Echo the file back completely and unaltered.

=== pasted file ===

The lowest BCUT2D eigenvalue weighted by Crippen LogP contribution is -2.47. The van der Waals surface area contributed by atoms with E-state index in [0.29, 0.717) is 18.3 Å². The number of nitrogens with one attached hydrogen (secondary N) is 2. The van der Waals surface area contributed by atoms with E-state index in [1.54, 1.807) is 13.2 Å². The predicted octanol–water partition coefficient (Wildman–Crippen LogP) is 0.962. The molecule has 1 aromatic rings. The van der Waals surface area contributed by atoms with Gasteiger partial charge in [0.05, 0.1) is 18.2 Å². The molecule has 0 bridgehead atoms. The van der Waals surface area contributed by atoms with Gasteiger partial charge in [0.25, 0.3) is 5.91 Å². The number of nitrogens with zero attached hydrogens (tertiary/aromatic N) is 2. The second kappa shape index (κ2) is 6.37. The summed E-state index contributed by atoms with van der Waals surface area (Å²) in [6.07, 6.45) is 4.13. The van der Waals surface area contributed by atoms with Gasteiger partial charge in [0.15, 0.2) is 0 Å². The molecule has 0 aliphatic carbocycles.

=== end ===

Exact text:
The lowest BCUT2D eigenvalue weighted by Crippen LogP contribution is -2.47. The van der Waals surface area contributed by atoms with E-state index in [0.29, 0.717) is 18.3 Å². The number of nitrogens with one attached hydrogen (secondary N) is 2. The van der Waals surface area contributed by atoms with E-state index in [1.54, 1.807) is 13.2 Å². The predicted octanol–water partition coefficient (Wildman–Crippen LogP) is 0.962. The molecule has 1 aromatic rings. The van der Waals surface area contributed by atoms with Gasteiger partial charge in [0.05, 0.1) is 18.2 Å². The molecule has 0 bridgehead atoms. The van der Waals surface area contributed by atoms with Gasteiger partial charge in [0.25, 0.3) is 5.91 Å². The number of nitrogens with zero attached hydrogens (tertiary/aromatic N) is 2. The second kappa shape index (κ2) is 6.37. The summed E-state index contributed by atoms with van der Waals surface area (Å²) in [6.07, 6.45) is 4.13. The van der Waals surface area contributed by atoms with Gasteiger partial charge in [0.15, 0.2) is 0 Å². The molecule has 0 aliphatic carbocycles.